The road to building a commercial orbital space tourism ecosystem will be long

19 March 2024 | Research

Dafni Christodoulopoulou

Article | PDF (3 pages)

"Space travel and tourism players should collaborate with other industry players, as well as professional goods and services companies, to support the development of commercial space stations."


The orbital space travel market may sound futuristic, but it is becoming a reality as governments increasingly send their astronauts to the International Space Station (ISS), often on commercial missions (such as Axiom Space’s first all-European astronaut mission). Axiom plans to launch its space station in 2025 and other players are also achieving milestones such as Sierra Space’s tests of an inflatable module that will be used for its Orbital Reef space station (scheduled to launch in 2027). 

Analysys Mason’s Space travel and tourism markets, 5th edition forecasts that more than 100 commercial orbital space flights will take place between 2023 and 2033. These flights will carry more than 450 passengers in total (Figure 1) and will generate over USD19.5 billion in cumulative revenue. However, this forecast is based on a number of assumptions, as outlined below. 

Figure 1: Passengers on commercial orbital space flights, 2023–2033

Figure 1: Passengers on commercial orbital space flights, 2023–2033

The ISS will be retired slowly

The first assumption is that the ISS will retire slowly. The growing obsolescence of the ISS and the will of the Member States, and mainly NASA, to deorbit it means that retiring the ISS is inevitable, though the retirement date has not yet been set. The transition between using the ISS and using commercial space stations will not be sudden; instead, activity on the ISS will slowly decrease while commercial activity emerges. Government agencies are expected to be the key customers for orbital travel during this transition phase because the average ticket price for an orbital space flight is currently almost USD63 million (Figure 2) and the cost of having crew is almost USD5.2 million per mission

Figure 2: Average ticket price for an orbital space flight, 2022–2033

Figure 2: Average ticket price for an orbital space flight, 2022–2033

At least one commercial space station will be in orbit by 2030

Another assumption is that at least one commercial space station will be launched by 2030. Many governments and commercial players have already been working to secure investment for modules and other equipment. For example, the Chinese government has launched two modules for its Tiangong space station (and has plans to launch more) and conducts regular crew flights. This activity is very promising, but the opportunities for collaboration are limited due to the government-oriented nature of the Chinese market. We expect that the Russian government will take a similar approach with its ROSS space station, which is due to be launched in 2028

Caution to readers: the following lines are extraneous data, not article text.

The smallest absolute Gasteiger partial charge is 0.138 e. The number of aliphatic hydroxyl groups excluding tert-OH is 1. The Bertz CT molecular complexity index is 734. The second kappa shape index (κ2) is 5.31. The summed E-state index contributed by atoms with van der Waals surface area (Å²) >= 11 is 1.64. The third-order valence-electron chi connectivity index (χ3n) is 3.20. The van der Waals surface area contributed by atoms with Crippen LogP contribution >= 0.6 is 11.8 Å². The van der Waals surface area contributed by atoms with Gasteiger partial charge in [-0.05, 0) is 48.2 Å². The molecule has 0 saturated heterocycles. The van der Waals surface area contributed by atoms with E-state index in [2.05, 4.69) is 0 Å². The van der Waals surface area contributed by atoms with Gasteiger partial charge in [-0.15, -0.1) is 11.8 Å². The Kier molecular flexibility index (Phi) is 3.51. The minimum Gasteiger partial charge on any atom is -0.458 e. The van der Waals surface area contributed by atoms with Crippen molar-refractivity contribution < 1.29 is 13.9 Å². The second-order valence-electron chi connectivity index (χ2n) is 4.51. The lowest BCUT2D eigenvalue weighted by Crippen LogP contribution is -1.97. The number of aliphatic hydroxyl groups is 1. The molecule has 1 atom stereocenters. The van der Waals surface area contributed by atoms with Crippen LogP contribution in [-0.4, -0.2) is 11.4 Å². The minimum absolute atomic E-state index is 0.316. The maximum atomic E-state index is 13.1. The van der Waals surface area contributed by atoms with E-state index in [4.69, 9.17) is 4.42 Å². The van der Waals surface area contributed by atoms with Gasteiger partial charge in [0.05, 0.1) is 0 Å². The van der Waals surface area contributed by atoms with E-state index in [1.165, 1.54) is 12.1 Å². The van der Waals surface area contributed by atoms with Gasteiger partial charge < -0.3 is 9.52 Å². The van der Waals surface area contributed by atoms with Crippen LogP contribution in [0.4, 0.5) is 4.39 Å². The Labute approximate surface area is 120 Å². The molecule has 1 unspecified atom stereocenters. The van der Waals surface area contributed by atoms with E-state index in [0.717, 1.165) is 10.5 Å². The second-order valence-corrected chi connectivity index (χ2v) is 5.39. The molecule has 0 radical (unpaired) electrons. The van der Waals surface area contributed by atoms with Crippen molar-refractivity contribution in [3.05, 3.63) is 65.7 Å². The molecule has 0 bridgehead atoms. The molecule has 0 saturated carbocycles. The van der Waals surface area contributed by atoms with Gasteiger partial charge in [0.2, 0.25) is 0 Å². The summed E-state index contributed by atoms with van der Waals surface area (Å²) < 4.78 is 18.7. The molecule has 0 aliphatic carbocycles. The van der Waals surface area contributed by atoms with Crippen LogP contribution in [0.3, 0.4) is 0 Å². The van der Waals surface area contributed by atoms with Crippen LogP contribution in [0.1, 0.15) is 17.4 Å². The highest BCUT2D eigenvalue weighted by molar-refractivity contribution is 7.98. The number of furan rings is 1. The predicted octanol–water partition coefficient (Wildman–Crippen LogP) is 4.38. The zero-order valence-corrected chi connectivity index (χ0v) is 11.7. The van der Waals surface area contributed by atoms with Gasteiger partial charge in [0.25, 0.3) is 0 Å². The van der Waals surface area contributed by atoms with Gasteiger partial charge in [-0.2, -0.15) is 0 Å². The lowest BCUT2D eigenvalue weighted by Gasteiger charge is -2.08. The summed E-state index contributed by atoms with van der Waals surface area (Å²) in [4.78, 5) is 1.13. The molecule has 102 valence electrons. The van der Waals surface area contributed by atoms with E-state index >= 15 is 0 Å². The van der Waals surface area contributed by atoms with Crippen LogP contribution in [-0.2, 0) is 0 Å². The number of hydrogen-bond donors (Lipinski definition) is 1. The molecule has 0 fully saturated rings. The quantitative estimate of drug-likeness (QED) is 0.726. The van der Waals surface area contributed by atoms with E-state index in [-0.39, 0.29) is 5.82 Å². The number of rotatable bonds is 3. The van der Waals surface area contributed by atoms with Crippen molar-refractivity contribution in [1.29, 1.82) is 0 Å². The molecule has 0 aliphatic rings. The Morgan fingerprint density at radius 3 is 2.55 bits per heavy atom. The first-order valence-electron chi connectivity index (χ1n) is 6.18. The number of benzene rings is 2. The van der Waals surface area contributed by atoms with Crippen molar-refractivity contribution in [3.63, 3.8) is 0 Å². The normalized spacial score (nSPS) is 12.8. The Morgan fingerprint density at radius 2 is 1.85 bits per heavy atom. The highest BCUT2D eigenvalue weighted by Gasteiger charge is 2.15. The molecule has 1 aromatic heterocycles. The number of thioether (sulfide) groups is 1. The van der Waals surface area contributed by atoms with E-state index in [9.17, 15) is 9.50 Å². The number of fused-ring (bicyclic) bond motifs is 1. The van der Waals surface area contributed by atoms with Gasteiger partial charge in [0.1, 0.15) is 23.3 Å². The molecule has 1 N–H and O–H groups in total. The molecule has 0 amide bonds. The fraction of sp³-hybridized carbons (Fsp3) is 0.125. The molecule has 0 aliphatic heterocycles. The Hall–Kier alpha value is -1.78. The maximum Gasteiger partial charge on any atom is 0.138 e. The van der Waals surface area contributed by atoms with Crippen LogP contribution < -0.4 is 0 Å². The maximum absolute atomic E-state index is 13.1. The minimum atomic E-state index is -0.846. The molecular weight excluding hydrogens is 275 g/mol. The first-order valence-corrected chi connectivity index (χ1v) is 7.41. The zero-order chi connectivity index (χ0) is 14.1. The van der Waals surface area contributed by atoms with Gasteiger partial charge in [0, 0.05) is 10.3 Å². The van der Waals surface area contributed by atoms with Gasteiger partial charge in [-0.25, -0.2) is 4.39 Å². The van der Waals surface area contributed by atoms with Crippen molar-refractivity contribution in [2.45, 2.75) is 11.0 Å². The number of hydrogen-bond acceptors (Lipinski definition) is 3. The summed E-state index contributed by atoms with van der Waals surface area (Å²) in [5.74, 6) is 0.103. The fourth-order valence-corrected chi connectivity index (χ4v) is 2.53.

On the commercial side, Axiom Space plans to launch modules in 2026. These will initially be integrated to the ISS, and the ISS’s slow retirement offers a longer timeline for testing. The Starlab and Orbital Reef space stations are being built by collaborations between some of the industry’s key players, but substantial funding is required. For example, the ISS was built for USD150 billion, and systems operations and maintenance costs reached USD1.1 billion per year between 2016 and 2020. Even if we consider that commercial space stations will initially be smaller than the ISS and that cost-efficient technologies may lower production costs, there is not yet any commercial player that is close to securing such amounts. Nonetheless, players are moving ahead with their plans and are forming partnerships and signing launch deals (for example, Starlab Space has agreed to use SpaceX’s Starship to launch the Starlab space station).

Much of the existing investment has come from advertising. Brands from the fashion, professional goods and food industries have been keen to send their logos to these orbital outposts. For example, Estée Launder is paying for a skincare photoshoot on the ISS and Maison Mumm is collaborating with Axiom Space to promote champagne in orbit. Such deals are expected to continue to be made as brands look for new ways to sell their products and as more commercial space stations come online. 

Government agencies will be the key customers for commercial space stations

Governments will be the key customers for commercial space stations because their science and research missions will be more profitable than private flights. Indeed, most space stations are, and will continue to be, partially funded by NASA and other government agencies, and such players will aim to commercialise the orbital space travel market and stimulate a sustainable demand for flights to orbit. They hope that the new space stations will support their long-term plans for increased low-Earth orbit (LEO) activity and long-duration, deep-space human exploration missions. However, these government and commercial players will need to overcome financial challenges and ensure that there are new stable LEO destinations once the ISS has been deorbited. Billionaires will also contribute to the market as they seek to secure a seat for the once-in-a-lifetime experience of space travel. 

Commercial players should continue to form partnerships with players in other industries to support the development and future operation of commercial space stations. Indeed, collaborating with professional goods and services companies could provide prestige, awareness and confidence so as to secure customers until private space tourism takes off.


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